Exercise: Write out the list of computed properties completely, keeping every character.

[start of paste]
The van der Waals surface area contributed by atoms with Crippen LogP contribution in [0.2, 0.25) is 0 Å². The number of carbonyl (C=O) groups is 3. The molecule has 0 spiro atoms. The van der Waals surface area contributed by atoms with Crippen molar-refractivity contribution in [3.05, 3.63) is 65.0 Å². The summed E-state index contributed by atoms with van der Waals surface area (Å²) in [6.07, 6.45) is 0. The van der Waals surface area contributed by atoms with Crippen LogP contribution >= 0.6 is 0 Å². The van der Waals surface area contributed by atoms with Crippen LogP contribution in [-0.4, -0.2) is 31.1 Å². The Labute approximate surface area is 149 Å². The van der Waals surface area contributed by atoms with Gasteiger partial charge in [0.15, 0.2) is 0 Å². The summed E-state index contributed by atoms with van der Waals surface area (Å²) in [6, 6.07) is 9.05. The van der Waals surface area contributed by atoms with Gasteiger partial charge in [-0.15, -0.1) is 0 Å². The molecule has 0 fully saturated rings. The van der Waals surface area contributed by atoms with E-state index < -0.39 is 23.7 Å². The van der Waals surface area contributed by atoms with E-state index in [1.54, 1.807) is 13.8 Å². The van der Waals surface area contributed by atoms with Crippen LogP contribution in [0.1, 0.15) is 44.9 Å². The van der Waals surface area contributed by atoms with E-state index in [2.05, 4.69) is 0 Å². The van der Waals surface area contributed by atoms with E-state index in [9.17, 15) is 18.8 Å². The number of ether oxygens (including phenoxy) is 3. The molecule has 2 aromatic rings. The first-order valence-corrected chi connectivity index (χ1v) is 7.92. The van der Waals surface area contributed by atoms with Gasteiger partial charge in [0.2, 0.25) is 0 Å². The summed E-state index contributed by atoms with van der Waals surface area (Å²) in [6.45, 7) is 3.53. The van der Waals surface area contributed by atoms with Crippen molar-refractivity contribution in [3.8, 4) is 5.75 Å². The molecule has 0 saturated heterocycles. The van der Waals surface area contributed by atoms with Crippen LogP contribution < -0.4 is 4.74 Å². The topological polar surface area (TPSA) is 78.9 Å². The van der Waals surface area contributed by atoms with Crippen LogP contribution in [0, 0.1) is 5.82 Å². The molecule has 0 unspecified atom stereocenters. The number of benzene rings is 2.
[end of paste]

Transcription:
The van der Waals surface area contributed by atoms with Crippen LogP contribution in [0.2, 0.25) is 0 Å². The number of carbonyl (C=O) groups is 3. The molecule has 0 spiro atoms. The van der Waals surface area contributed by atoms with Crippen molar-refractivity contribution in [3.05, 3.63) is 65.0 Å². The summed E-state index contributed by atoms with van der Waals surface area (Å²) in [6.07, 6.45) is 0. The van der Waals surface area contributed by atoms with Crippen LogP contribution >= 0.6 is 0 Å². The van der Waals surface area contributed by atoms with Crippen LogP contribution in [-0.4, -0.2) is 31.1 Å². The Labute approximate surface area is 149 Å². The van der Waals surface area contributed by atoms with Gasteiger partial charge in [0.15, 0.2) is 0 Å². The summed E-state index contributed by atoms with van der Waals surface area (Å²) in [6, 6.07) is 9.05. The van der Waals surface area contributed by atoms with Gasteiger partial charge in [-0.15, -0.1) is 0 Å². The molecule has 0 fully saturated rings. The van der Waals surface area contributed by atoms with E-state index < -0.39 is 23.7 Å². The van der Waals surface area contributed by atoms with E-state index in [1.54, 1.807) is 13.8 Å². The van der Waals surface area contributed by atoms with Crippen LogP contribution in [0.1, 0.15) is 44.9 Å². The van der Waals surface area contributed by atoms with E-state index in [2.05, 4.69) is 0 Å². The van der Waals surface area contributed by atoms with E-state index in [9.17, 15) is 18.8 Å². The number of ether oxygens (including phenoxy) is 3. The molecule has 2 aromatic rings. The first-order valence-corrected chi connectivity index (χ1v) is 7.92. The van der Waals surface area contributed by atoms with Gasteiger partial charge in [0.2, 0.25) is 0 Å². The summed E-state index contributed by atoms with van der Waals surface area (Å²) in [6.45, 7) is 3.53. The van der Waals surface area contributed by atoms with Crippen molar-refractivity contribution in [3.8, 4) is 5.75 Å². The molecule has 0 saturated heterocycles. The van der Waals surface area contributed by atoms with Crippen LogP contribution < -0.4 is 4.74 Å². The topological polar surface area (TPSA) is 78.9 Å². The van der Waals surface area contributed by atoms with Crippen LogP contribution in [0, 0.1) is 5.82 Å². The molecule has 0 unspecified atom stereocenters. The number of benzene rings is 2.